Pro Tapes® for Tie-Dye: Success or Bust?

We tried using our Pro Tapes® tape to help us with the classic tie-dye tshirt craft. Did it work? You’ll be surprised! Read to find out more…

A white tshirt, Pro Gaff® tape, and Rit fabric dye, all ready for our tie-dye tshirt project!
A white tshirt, Pro Gaff® tape, and Rit fabric dye, all ready for our tie-dye tshirt project!

This weekend, I wanted to see if I could create the classic tie-dye tshirt craft using Pro Gaff® tape. So I got my white tshirts, some Rit® fabric dye, and three different sizes of Pro Gaff® tape to put to the test: ¼ inch, 1 inch and 2 inch. 

Method #1: Classic Spiral Twist Dye

First, I tried your standard spiral dye and striping dye. Except here, I didn’t use any rubber bands – only Pro Gaff®!! For this method, pinch the center of your white shirt and twist it until you’ve reach the end, then tuck in the edges. Tightly wrap a few pieces of pre-ripped Pro Gaff® around your twisted tee. 

Method #2: Scrunch & Tape Dye

Fold your shirt (or just tightly scrunch it together), then tightly bind the shirt together using Pro Gaff®. Do this repeatedly down the length of the shirt. Just leave some space between each piece of tape.

For both Methods #1 and #2, I submerged the shirts in warm water for a little more than 30 minutes, occasionally stirring. Once lifted out of water, I did notice that the tapes which were only stuck to the t-shirt fabric lost their stick and fell right off. But the areas where the tape stuck to itself (adhesive to adhesive) proved to be the most successful! I think this helped create a seal against moisture and gave the Pro Gaff® extra strength. Funny thing is… the dye even dyed the tape!! 

Dropping the classic twist-dye shirt into the color wash...
Dropping the classic twist-dye shirt into the color wash…
And now the scrunch & tape dye shirt!
And now the scrunch & tape dye shirt!

Check out this video to see Methods #1 and #2 in Action:

Method #3: Masking Effect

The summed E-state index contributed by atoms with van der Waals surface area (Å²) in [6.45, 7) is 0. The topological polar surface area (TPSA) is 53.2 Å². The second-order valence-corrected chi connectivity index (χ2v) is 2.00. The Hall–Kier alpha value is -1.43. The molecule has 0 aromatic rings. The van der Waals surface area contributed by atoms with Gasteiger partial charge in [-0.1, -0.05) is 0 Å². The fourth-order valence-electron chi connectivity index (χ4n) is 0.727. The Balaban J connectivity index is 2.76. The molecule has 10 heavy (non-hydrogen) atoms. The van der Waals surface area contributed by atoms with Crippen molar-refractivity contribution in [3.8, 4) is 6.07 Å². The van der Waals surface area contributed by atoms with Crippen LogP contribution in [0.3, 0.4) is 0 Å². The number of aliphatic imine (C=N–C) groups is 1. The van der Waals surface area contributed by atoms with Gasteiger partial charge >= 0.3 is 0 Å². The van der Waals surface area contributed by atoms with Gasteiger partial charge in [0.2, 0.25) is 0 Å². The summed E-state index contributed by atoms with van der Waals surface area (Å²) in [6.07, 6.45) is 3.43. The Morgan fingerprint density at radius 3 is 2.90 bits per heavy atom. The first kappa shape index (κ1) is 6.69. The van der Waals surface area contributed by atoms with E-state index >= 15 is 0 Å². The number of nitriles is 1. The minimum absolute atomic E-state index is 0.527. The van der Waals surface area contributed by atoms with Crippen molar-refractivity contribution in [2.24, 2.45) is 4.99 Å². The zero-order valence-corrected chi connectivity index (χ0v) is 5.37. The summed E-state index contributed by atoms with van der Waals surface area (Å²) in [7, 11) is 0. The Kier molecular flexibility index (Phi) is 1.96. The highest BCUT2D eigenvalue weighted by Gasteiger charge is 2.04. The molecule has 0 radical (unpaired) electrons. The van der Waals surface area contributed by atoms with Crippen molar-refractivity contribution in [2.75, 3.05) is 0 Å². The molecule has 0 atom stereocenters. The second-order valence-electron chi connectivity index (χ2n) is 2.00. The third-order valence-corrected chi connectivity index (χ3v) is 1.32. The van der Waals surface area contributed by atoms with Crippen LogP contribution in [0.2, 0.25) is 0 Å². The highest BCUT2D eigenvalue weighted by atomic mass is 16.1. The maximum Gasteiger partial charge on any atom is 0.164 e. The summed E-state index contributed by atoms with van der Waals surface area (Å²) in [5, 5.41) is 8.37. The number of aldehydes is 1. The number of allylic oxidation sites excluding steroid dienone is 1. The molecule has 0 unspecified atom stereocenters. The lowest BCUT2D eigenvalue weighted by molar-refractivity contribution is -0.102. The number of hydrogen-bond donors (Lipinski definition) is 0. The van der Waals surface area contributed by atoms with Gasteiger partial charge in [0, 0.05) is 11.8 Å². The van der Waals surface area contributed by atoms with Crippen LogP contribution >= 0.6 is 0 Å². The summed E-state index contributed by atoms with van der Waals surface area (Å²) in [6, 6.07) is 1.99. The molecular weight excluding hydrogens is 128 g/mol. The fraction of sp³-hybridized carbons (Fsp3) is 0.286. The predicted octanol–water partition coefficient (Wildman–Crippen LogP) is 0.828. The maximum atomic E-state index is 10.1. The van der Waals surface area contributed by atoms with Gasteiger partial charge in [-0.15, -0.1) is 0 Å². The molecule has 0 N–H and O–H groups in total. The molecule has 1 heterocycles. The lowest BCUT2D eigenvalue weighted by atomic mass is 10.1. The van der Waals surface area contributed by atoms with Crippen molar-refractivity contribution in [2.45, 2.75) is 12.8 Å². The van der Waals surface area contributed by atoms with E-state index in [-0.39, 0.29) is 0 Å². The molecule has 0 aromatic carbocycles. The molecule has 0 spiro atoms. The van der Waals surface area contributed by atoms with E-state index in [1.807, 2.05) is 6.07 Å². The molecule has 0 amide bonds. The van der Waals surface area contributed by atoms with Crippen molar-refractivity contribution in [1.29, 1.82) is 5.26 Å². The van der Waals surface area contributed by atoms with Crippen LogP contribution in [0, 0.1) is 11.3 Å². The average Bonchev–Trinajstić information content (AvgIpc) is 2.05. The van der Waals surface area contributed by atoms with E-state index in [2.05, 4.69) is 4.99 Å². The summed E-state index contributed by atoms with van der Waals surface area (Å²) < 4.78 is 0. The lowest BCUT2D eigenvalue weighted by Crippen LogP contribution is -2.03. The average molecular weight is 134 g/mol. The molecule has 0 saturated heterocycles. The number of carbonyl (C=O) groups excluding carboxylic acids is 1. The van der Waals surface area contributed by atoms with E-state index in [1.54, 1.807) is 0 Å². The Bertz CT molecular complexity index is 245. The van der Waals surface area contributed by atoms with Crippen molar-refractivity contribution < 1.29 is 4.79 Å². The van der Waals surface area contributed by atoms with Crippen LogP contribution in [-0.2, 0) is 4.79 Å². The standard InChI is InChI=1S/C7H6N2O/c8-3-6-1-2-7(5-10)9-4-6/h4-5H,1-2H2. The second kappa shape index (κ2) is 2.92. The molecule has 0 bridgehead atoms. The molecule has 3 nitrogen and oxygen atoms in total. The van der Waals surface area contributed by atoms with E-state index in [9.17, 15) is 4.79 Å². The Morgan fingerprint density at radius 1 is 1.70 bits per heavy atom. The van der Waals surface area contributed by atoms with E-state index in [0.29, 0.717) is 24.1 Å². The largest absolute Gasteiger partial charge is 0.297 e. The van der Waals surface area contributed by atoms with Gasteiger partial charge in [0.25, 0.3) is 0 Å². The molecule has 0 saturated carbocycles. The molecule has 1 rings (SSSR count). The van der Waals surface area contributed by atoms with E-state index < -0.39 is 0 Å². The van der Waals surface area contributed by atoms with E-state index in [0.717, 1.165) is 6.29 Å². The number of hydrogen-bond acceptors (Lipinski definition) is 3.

The last technique I tried was a tape-mask effect. I hand ripped and cut the Pro Gaff® tape to write out the word “love” and a zig zag design. I also used tape to pinch up a few gathered areas around the bottom of the t-shirt. I tested this method out on both a canvas tote and a cotton tee shirt.

This time I did not submerge the fabrics in water, I used a squirt bottle instead. I found that it worked the best if I did not over-spray with the dye. It seems like too much dye starts to “un-stick” the adhesive.

If I were to do this method again, I would use a spray bottle instead of a squirt bottle. This way, you can have more control over the amount of dye that comes out. I believe this would be very successful as long as the fabric doesn’t absorb too much liquid too fast!

All the different methods we tried for dyeing with Pro Gaff® tape! Some of the methods were a little more successful than others...
All the different methods we tried for dyeing with Pro Gaff® tape! Some of the methods were a little more successful than others…

All in all, I think using Pro Gaff® for tie-dye was a success! You just have to use it the right way. And I think the shirts look awesome!! What are your thoughts? Comment below (and let us know if there’s another craft we should try to tape-ify!!)

A finished red tie-dye shirt, made with Pro Gaff tape
One of our finished tie-dye shirts! Isn't it beautiful?
One of our finished tie-dye shirts! Isn’t it beautiful?

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